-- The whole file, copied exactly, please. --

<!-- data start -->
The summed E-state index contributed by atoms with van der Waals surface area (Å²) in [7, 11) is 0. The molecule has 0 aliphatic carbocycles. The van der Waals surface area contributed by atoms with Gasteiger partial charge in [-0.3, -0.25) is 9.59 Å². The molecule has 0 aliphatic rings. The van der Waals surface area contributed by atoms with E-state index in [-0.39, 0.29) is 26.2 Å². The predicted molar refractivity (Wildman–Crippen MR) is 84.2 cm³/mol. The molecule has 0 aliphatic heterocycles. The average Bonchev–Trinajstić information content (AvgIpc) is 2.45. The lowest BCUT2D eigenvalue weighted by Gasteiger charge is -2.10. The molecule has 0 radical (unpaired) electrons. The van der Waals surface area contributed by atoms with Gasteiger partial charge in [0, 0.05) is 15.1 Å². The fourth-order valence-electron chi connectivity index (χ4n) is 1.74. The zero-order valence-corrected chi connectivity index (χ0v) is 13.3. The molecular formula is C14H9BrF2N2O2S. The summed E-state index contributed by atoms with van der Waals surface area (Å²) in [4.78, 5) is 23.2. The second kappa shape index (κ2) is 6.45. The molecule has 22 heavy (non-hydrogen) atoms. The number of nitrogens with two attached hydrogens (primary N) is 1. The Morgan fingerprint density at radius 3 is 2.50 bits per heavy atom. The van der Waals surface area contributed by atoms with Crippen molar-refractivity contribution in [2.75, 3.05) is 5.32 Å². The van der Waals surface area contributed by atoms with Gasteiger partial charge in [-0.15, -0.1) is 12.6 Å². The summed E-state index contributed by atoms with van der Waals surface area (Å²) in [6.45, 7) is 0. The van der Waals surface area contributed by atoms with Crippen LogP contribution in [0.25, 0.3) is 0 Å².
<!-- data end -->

The summed E-state index contributed by atoms with van der Waals surface area (Å²) in [7, 11) is 0. The molecule has 0 aliphatic carbocycles. The van der Waals surface area contributed by atoms with Gasteiger partial charge in [-0.3, -0.25) is 9.59 Å². The molecule has 0 aliphatic rings. The van der Waals surface area contributed by atoms with E-state index in [-0.39, 0.29) is 26.2 Å². The predicted molar refractivity (Wildman–Crippen MR) is 84.2 cm³/mol. The molecule has 0 aliphatic heterocycles. The average Bonchev–Trinajstić information content (AvgIpc) is 2.45. The lowest BCUT2D eigenvalue weighted by Gasteiger charge is -2.10. The molecule has 0 radical (unpaired) electrons. The van der Waals surface area contributed by atoms with Gasteiger partial charge in [0, 0.05) is 15.1 Å². The fourth-order valence-electron chi connectivity index (χ4n) is 1.74. The zero-order valence-corrected chi connectivity index (χ0v) is 13.3. The molecular formula is C14H9BrF2N2O2S. The summed E-state index contributed by atoms with van der Waals surface area (Å²) in [4.78, 5) is 23.2. The second kappa shape index (κ2) is 6.45. The molecule has 22 heavy (non-hydrogen) atoms. The number of nitrogens with two attached hydrogens (primary N) is 1. The Morgan fingerprint density at radius 3 is 2.50 bits per heavy atom. The van der Waals surface area contributed by atoms with Crippen molar-refractivity contribution in [2.75, 3.05) is 5.32 Å². The van der Waals surface area contributed by atoms with Gasteiger partial charge in [-0.15, -0.1) is 12.6 Å². The summed E-state index contributed by atoms with van der Waals surface area (Å²) in [6.45, 7) is 0. The van der Waals surface area contributed by atoms with Crippen LogP contribution in [0.25, 0.3) is 0 Å².